Serological mechanisms underlying cardiotoxicity in COVID-19
Dr. Sanjay Sinha
Samples and data
Institution or company
University of Cambridge
Cardiovascular Disease, Infection, COVID
With global COVID-19 cases rising and a further projected increase for the months to come, therapeutic strategies to combat the disease are urgently needed. Despite the likely approval of a small number of COVID-19 vaccines, the NHS will inevitably need to cope with large numbers of COVID-19 patients over many months, as a broad rollout of national vaccine programs will take a considerable amount of time, and uptake and effectiveness are unlikely to reach 100%.
Heart complications occur in up to 30% of COVID-19 critically ill patients and therefore hospitals will continue to treat these patients for which no satisfactory therapy exists. The cause of the heart damage remains poorly understood. One idea is that the inflammation following infection by SARS-CoV2 (the virus causing COVID-19) might be causing the heart damage.
Our project will use the serum (fluid part of the blood) collected from COVID-19 patients to see whether this damages heart cells that we generate from stem cells in a tissue culture dish. We think that cytokines (the proteins that cause the inflammatory process) in the serum of these patients might cause heart muscle damage or interfere with their beating.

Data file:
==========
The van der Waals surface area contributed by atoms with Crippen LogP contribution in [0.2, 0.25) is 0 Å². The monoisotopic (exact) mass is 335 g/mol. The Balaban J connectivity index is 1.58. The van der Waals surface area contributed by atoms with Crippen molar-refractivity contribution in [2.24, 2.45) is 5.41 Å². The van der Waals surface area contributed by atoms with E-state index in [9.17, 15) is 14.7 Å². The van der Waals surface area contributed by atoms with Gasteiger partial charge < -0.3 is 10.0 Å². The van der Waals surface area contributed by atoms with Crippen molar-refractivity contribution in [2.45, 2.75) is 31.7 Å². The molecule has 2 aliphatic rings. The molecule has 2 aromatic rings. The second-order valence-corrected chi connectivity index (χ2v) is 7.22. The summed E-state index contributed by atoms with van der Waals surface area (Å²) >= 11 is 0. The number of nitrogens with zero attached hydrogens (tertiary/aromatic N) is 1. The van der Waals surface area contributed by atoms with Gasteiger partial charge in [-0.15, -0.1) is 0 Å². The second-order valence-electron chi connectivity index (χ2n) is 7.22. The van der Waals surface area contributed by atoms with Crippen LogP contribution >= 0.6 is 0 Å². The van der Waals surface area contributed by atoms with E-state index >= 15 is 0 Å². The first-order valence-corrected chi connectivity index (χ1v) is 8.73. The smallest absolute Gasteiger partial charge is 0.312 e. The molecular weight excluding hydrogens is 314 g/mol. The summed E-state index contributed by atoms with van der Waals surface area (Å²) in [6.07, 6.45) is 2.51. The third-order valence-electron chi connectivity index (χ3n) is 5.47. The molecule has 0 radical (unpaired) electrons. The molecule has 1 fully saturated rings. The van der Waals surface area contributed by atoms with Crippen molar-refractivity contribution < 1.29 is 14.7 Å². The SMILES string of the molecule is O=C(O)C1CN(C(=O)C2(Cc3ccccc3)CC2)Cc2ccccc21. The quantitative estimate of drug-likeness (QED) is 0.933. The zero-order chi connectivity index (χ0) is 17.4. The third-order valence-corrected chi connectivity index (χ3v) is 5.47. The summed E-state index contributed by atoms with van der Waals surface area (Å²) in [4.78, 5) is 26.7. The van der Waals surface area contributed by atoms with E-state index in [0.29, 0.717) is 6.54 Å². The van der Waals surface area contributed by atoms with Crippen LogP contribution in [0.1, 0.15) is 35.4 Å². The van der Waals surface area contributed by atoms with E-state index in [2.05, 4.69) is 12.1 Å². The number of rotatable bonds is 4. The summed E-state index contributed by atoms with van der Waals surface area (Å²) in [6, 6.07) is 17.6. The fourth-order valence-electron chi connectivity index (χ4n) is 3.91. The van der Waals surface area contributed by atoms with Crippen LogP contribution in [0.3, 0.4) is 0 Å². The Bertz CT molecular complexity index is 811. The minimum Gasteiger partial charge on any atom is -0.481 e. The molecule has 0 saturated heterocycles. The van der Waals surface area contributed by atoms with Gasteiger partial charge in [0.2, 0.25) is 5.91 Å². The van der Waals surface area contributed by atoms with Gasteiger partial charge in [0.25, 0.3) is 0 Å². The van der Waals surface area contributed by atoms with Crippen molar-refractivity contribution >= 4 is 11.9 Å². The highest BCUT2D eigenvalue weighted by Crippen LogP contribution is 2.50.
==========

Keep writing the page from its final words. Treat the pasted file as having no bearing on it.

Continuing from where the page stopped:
These experiments will identify the specific cytokines or combination of cytokines that might be responsible for the heart injury. We can then identify drugs that can be employed to block the damaging cytokines to ultimately prevent or ameliorate heart damage. Furthermore, the results will be useful to predict which COVID-19 patients will be more likely to develop heart complication and will ultimately result in reduced disability and death from heart problems.